Washington, July 13 (IANS/EFE) US Transportation Secretary Ray LaHood said Tuesday that his department will consider implementing a national programme against the use of cell phones while driving, once the measure has been tried out in the states of Connecticut and New York.
On his blog, LaHood said Tuesday that his department's formula for boosting security - "strong laws, strong enforcement, and ongoing public awareness" - has reduced the use of cell phones in two pilot programmes in Syracuse, New York, and Hartford, Connecticut.
LaHood also took the occasion to announce the extension of the programme statewide in New York and Connecticut "to test its effectiveness as a possible blueprint for safety across the country".
On Monday the National Highway Traffic Safety Administration, or NHTSA, announced the results of the two pilot programmes in Hartford and Syracuse, and said they have dramatically reduced the incidence of talking and texting on cell phones while driving.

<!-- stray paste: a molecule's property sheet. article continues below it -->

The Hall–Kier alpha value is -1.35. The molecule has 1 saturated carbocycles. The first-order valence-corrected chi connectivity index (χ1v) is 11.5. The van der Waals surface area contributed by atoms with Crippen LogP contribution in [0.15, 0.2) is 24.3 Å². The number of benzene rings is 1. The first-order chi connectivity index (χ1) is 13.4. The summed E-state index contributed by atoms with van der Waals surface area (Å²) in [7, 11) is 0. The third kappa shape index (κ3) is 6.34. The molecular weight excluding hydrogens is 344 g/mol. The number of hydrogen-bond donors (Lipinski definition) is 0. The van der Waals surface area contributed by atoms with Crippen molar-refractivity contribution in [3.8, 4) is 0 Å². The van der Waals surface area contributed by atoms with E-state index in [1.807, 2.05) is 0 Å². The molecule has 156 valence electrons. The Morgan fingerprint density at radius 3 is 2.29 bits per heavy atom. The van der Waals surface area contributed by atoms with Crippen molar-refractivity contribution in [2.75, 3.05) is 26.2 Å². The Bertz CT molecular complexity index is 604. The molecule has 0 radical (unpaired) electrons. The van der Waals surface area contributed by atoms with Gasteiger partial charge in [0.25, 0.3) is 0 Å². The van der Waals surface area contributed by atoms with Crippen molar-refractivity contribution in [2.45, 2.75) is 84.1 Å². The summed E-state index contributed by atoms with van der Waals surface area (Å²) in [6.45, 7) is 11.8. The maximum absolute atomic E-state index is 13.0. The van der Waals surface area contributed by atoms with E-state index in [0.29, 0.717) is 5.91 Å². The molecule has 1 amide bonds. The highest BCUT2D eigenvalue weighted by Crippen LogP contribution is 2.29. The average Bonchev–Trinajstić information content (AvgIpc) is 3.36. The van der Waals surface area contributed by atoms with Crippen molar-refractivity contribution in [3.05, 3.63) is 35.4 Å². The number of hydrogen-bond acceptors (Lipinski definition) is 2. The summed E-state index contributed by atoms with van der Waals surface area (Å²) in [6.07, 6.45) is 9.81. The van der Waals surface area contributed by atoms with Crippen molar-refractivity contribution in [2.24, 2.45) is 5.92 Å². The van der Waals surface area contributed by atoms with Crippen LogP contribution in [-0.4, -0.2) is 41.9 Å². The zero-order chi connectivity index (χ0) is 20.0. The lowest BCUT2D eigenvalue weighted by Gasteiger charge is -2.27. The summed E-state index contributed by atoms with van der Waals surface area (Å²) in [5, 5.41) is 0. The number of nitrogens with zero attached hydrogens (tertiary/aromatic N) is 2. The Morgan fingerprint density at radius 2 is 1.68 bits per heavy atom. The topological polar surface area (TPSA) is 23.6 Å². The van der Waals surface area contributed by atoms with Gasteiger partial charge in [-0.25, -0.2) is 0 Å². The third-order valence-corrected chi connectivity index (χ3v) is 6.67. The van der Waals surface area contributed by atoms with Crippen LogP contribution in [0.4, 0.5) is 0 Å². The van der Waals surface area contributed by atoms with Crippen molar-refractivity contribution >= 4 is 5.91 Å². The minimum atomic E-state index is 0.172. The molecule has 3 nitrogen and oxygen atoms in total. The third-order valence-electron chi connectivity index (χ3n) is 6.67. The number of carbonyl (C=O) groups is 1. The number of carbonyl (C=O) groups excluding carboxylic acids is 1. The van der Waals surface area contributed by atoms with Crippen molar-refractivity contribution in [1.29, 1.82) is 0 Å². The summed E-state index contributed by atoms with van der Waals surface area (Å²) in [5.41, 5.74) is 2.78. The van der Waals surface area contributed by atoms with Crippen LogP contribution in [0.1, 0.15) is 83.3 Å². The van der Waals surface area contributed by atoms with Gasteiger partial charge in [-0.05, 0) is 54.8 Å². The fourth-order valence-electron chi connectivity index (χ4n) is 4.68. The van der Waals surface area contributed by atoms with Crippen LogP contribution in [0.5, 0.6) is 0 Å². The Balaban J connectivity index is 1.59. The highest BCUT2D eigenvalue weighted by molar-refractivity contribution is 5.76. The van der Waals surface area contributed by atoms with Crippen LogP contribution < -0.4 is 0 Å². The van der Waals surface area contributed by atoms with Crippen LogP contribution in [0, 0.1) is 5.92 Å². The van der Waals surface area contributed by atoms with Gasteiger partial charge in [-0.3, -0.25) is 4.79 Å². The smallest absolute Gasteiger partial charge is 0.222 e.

In Syracuse the reduction was 32 percent, while in Hartford the figure was 57 percent less talking and 72 percent less texting.
NHTSA said that in 2009 a total of 5,500 people died and another 500,000 were injured in accidents caused by drivers' distraction while using cell phones and other mobile instruments.
The figure means that 16 percent of deaths in traffic accidents that year were the direct consequence of drivers' distraction while using cell phones.
The dire result came despite the fact that in 34 states and the District of Columbia it is against the law to send text messages while driving.